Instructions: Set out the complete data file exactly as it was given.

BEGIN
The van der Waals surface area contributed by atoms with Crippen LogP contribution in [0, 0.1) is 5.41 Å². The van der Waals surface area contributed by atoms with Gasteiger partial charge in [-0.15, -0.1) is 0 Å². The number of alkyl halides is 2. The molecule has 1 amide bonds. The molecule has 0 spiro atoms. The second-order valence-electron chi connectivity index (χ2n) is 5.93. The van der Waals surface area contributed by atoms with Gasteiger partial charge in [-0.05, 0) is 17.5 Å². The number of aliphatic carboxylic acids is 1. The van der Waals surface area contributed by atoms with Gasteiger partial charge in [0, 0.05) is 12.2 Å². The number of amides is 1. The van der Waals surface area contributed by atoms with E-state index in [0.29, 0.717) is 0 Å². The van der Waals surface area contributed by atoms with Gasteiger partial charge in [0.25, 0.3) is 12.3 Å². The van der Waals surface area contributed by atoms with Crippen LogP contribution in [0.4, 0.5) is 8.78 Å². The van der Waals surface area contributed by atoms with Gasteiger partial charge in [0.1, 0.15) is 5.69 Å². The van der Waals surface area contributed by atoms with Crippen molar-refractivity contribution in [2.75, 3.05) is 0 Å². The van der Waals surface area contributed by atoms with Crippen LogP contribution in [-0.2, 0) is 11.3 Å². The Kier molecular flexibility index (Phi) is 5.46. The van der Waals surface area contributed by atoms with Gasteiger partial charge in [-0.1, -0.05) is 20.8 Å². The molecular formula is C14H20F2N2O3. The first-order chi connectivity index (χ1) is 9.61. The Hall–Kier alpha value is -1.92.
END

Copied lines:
The van der Waals surface area contributed by atoms with Crippen LogP contribution in [0, 0.1) is 5.41 Å². The van der Waals surface area contributed by atoms with Gasteiger partial charge in [-0.15, -0.1) is 0 Å². The number of alkyl halides is 2. The molecule has 1 amide bonds. The molecule has 0 spiro atoms. The second-order valence-electron chi connectivity index (χ2n) is 5.93. The van der Waals surface area contributed by atoms with Gasteiger partial charge in [-0.05, 0) is 17.5 Å². The number of aliphatic carboxylic acids is 1. The van der Waals surface area contributed by atoms with Gasteiger partial charge in [0, 0.05) is 12.2 Å². The number of amides is 1. The van der Waals surface area contributed by atoms with E-state index in [0.29, 0.717) is 0 Å². The van der Waals surface area contributed by atoms with Gasteiger partial charge in [0.25, 0.3) is 12.3 Å². The van der Waals surface area contributed by atoms with Crippen LogP contribution in [0.4, 0.5) is 8.78 Å². The van der Waals surface area contributed by atoms with Gasteiger partial charge in [0.1, 0.15) is 5.69 Å². The van der Waals surface area contributed by atoms with Crippen molar-refractivity contribution in [2.75, 3.05) is 0 Å². The van der Waals surface area contributed by atoms with Crippen LogP contribution in [-0.2, 0) is 11.3 Å². The Kier molecular flexibility index (Phi) is 5.46. The van der Waals surface area contributed by atoms with Gasteiger partial charge in [-0.1, -0.05) is 20.8 Å². The molecular formula is C14H20F2N2O3. The first-order chi connectivity index (χ1) is 9.61. The Hall–Kier alpha value is -1.92.